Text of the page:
A controversial public funding system for Hong Kong’s social welfare organisations is here to stay, but top executives will be forced to disclose their pay in a bid to improve transparency and accountability, a government review has recommended.
Industry representatives denounced the plan on Monday as too little, too late. It failed to address concerns about a key funding calculation formula they claim has enriched the top, led to problems in frontline talent retention and worsened services amid high demand during the Covid-19 pandemic, they argue.
In place since 2001, the annual subsidy goes toward helping NGOs cover part of the salaries, employee welfare expenditure and other administrative costs they can not pay for through their own funds or service fee income.
Do you have questions about the biggest topics and trends from around the world? Get the answers with SCMP Knowledge, our new platform of curated content with explainers, FAQs, analyses and infographics brought to you by our award-winning team.
The government has said the system simplifies public funding and offers flexibility to NGOs to spend the money as they see fit.
In the report released on Monday, a task force under the Labour and Welfare Bureau made 30 recommendations, including retaining the lump sum grant programme.
It uses the midpoint of salaries of all staff on an official pay scale, leaving top executives to decide the exact pay packets of individual workers, including that of themselves.
The task force also recommended five key areas of reform, including developing a “standing mechanism” to conduct reviews on service targets and their nature to improve quality and keep pace with the “changing needs” of users. It also suggested requiring recipients to submit proper expenditure accounts to the government and the public and to end a loophole whereby the grant can be used to subsidise supposedly self-financing activities of various NGOs.
On the enhancement of accountability and governance, the task force suggested senior executives in the top three tiers of the bodies disclose their remuneration and to make public the pay structures and starting points of regular positions funded by the grant.
The Social Welfare Department has been tasked with discussing with stakeholders and implementing the recommendations which will be gradually adopted from 2022-23.
Cheung Chi-wai, external vice-president of the Hong Kong Social Workers’ General Union and a member of the task force responsible for reviewing the subvention system, said he was disappointed in the report which had made more or less “zero progress”.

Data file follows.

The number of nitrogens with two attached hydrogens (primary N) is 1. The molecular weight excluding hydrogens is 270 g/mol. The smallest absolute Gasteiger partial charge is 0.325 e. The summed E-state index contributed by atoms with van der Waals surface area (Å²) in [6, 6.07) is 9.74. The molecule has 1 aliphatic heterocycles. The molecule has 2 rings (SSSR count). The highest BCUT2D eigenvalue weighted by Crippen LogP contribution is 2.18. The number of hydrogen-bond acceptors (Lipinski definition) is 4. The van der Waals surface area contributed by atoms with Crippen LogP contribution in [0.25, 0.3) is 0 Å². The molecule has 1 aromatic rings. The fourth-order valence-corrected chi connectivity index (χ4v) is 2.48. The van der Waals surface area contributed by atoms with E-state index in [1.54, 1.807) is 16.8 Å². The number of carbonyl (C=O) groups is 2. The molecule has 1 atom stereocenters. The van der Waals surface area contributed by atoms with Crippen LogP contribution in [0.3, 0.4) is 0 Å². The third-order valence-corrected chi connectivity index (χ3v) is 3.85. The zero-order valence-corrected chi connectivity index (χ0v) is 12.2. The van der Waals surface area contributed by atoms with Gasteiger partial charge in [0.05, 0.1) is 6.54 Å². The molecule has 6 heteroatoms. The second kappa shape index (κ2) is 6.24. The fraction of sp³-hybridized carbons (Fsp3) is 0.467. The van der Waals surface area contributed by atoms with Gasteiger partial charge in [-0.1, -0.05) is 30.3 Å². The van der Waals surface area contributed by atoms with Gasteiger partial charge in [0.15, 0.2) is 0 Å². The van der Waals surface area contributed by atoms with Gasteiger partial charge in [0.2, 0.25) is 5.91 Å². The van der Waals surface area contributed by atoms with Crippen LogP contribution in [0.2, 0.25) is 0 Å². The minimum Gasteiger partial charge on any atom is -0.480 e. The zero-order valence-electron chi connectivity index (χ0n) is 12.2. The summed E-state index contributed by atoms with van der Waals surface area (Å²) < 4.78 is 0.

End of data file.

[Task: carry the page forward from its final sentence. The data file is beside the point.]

“Despite expressing the views from frontline social workers, the report did not adopt much from what we proposed,” Cheung said. “For one, keeping the subvention benchmark at midpoint salaries – which is itself a defect in the system – means [NGOs] will continue to be relatively conservative in calculating [frontline staff members’ salaries].”
He said that although some proposals by the government were more welcomed, such as having NGOs disclose the pay structure and starting points of regular posts under the grant system, a transition period of five years was “too long”.
The Hong Kong Council of Social Service, an umbrella organisation representing hundreds of NGOs, also expressed disappointment in the recommendations.
It urged the government to speed up the manpower review under the proposed standing mechanism to increase the frontline workforce properly, and warned keeping the “one-size-fits-all” midpoint salary allocation failed to recognise experience and accumulated professionalism in a worker.
Professor Wong Yu-cheung, of Chinese University’s social work department, said the coronavirus pandemic had heightened demand in social work services, especially from teenagers and the elderly. An “obsolete” pay scale based on the perceived number of social workers needed in each rank could not cope with rising demand, Wong said.
But Billy Mak Sui-choi, an associate professor of finance at Baptist University, said he believed increases in recurrent expenditure such as the lump sum grant amounting to less than HK$20 billion (US$2.57 billion) needed to be considered carefully, especially as the fiscal deficit was expected to widen further this year due to the pandemic.
This article Proposed fixes for government funding of NGOs in Hong Kong criticised as too little, too late first appeared on South China Morning Post